Benefits of exercise The beginner's guide to getting active June 02 2015
Kate Southam Kate Southam Journalist

Busy work and home lives mean our exercise regimes can often fall by the wayside. Here are some tips to help you get started again.

It’s best to keep fitness for beginners simple. You can get active and begin a lasting exercise habit at any age by choosing activities you enjoy, and starting slowly..

Gradually build up your fitness

For a beginner workout, you can start off with two sessions of just 30 minutes each week and then gradually build up to five 30 minutes sessions a week. At first, your goal should focus on just being active. If you go hard at the start you risk injuring yourself and also not being able to maintain your pace. 

It’s also a good idea to keep things interesting by doing a variety of activities so you don’t get bored. If you are motivated by fun, it will be much easier to get active on a consistent basis. 

Here are four exercises that are great for fitness for beginners.

Walking

If you’re looking for a simple way to be more physically active, walking is a great place to start. Walking is one of the cheapest and easiest ways to get active. It’s great for heart health and helping you to manage stress and your weight. You can also make it a social affair by walking with your friend or partner.   

Personal trainer Craig Bone offers advice about using walking as a beginner workout: “Go for a brisk walk to get your heart rate up... You’ll know if your heart rate is up if you get a bit out of breath but can still talk.

“Try and walk up to 10,000 steps or more a day. Challenge yourself by introducing hills, or improving on the time you take to walk a particular route,” Bone suggests. 

To get started you will need a good pair of walking shoes, sunscreen, hat and a water bottle. If you love gadgets, a fitness device or a pedometer can also be a useful tool to help you track how many steps you have taken each day.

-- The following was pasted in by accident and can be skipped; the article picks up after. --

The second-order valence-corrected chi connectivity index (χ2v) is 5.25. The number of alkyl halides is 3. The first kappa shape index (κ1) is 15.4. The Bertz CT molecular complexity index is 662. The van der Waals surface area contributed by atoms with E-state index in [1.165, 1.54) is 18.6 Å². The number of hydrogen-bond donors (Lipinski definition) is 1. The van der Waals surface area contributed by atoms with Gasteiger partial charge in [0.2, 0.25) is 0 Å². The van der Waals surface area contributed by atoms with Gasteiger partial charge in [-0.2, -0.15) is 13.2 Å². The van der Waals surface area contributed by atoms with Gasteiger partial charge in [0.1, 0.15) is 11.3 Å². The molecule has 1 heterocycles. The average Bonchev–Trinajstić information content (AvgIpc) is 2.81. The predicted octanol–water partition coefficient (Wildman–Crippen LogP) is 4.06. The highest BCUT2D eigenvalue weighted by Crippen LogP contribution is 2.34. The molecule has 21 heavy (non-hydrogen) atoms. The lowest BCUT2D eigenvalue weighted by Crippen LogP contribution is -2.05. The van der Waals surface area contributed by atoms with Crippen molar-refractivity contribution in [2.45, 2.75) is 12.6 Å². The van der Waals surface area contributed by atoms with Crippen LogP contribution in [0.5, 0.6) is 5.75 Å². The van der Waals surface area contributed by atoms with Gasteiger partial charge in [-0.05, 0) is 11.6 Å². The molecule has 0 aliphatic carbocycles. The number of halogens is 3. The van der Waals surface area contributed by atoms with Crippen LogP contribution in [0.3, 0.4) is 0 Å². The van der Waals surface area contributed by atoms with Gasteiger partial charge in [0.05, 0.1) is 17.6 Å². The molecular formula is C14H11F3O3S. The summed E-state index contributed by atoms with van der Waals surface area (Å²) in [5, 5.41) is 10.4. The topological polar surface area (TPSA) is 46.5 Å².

Swimming

Swimming is another great beginner workout option as its low impact, so it lessens the stress on your muscles and joints, but it can also help you build your stamina. Why is swimming a good choice for people who want to be physically active? It requires you to use your whole body, rather than just your legs. 
 
“Together with a healthy balanced diet, swimming can help you maintain a healthy weight as well as benefiting your overall health,” says Bone.
 
“Don’t go too hard, too quickly. Swim a lap, have a little rest if necessary, swim another lap and build up.”
 
To get started you’ll need a swimming costume, goggles and perhaps a swimming cap, and the location of your nearest aquatic centre. 
 
Woman swimming in pool

Cycling

Cycling is another option that improves circulation, fitness and joint mobility. Since most people know how to ride a bike, it’s a good choice for those who want to get active. In addition to being active, cyclists get to enjoy the outdoors. 

“Getting out in nature can also make exercise more enjoyable and social. You can vary your routine by riding to places you wouldn’t normally visit and by cycling over flats, up hills and at intervals of speed,” says Bone.

 To get started you will need a bike and helmet.

Group training

Sometimes, a little outside help can inspire you to get active. Working out with a personal trainer can help you gain knowledge as well as help you manage your weight, improve your fitness, and build strength, joint mobility and lean muscle. When it comes to fitness for beginners, a trainer can set you off on the right path. 
 
“Technique is very important, as the last thing you want to do when you’re starting a new exercise habit is to get injured.”
 
Bone advises starting your own group of no more than six with friends or family with similar goals and fitness levels. This way, you can start with a beginner workout and all be at the same (or similar) level, so each group member gets something out of it. 

No matter how you decide to get active, if you are starting a new exercise regime, or you haven’t exercised in a while, talk to your doctor to make sure it is safe for you to do so, especially if you have a medical condition or injury.

“Don’t forget to listen to your body about how fast and hard to go – take it easy and build up slowly,” Bone says.

 
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Kate Southam Kate Southam Journalist Kate is a journalist and communications consultant.